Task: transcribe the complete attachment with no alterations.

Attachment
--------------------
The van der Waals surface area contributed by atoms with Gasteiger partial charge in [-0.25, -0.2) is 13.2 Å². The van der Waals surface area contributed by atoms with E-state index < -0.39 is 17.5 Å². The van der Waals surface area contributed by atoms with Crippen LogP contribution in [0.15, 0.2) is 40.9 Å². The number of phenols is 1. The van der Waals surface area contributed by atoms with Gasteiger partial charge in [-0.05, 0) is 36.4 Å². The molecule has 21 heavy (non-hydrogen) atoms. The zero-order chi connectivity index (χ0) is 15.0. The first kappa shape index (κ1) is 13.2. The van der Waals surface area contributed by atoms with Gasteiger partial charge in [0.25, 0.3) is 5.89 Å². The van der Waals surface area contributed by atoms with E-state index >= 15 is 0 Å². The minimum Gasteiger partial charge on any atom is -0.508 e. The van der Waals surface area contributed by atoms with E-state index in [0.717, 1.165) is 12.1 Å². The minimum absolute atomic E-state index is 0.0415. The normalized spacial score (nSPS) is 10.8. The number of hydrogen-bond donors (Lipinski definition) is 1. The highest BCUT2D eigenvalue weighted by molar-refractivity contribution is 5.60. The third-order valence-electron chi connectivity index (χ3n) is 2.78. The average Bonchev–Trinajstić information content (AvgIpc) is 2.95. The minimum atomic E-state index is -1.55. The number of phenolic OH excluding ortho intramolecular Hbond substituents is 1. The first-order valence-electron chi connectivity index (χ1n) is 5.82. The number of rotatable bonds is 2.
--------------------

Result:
The van der Waals surface area contributed by atoms with Gasteiger partial charge in [-0.25, -0.2) is 13.2 Å². The van der Waals surface area contributed by atoms with E-state index < -0.39 is 17.5 Å². The van der Waals surface area contributed by atoms with Crippen LogP contribution in [0.15, 0.2) is 40.9 Å². The number of phenols is 1. The van der Waals surface area contributed by atoms with Gasteiger partial charge in [-0.05, 0) is 36.4 Å². The molecule has 21 heavy (non-hydrogen) atoms. The zero-order chi connectivity index (χ0) is 15.0. The first kappa shape index (κ1) is 13.2. The van der Waals surface area contributed by atoms with Gasteiger partial charge in [0.25, 0.3) is 5.89 Å². The van der Waals surface area contributed by atoms with E-state index >= 15 is 0 Å². The minimum Gasteiger partial charge on any atom is -0.508 e. The van der Waals surface area contributed by atoms with E-state index in [0.717, 1.165) is 12.1 Å². The minimum absolute atomic E-state index is 0.0415. The normalized spacial score (nSPS) is 10.8. The number of hydrogen-bond donors (Lipinski definition) is 1. The highest BCUT2D eigenvalue weighted by molar-refractivity contribution is 5.60. The third-order valence-electron chi connectivity index (χ3n) is 2.78. The average Bonchev–Trinajstić information content (AvgIpc) is 2.95. The minimum atomic E-state index is -1.55. The number of phenolic OH excluding ortho intramolecular Hbond substituents is 1. The first-order valence-electron chi connectivity index (χ1n) is 5.82. The number of rotatable bonds is 2.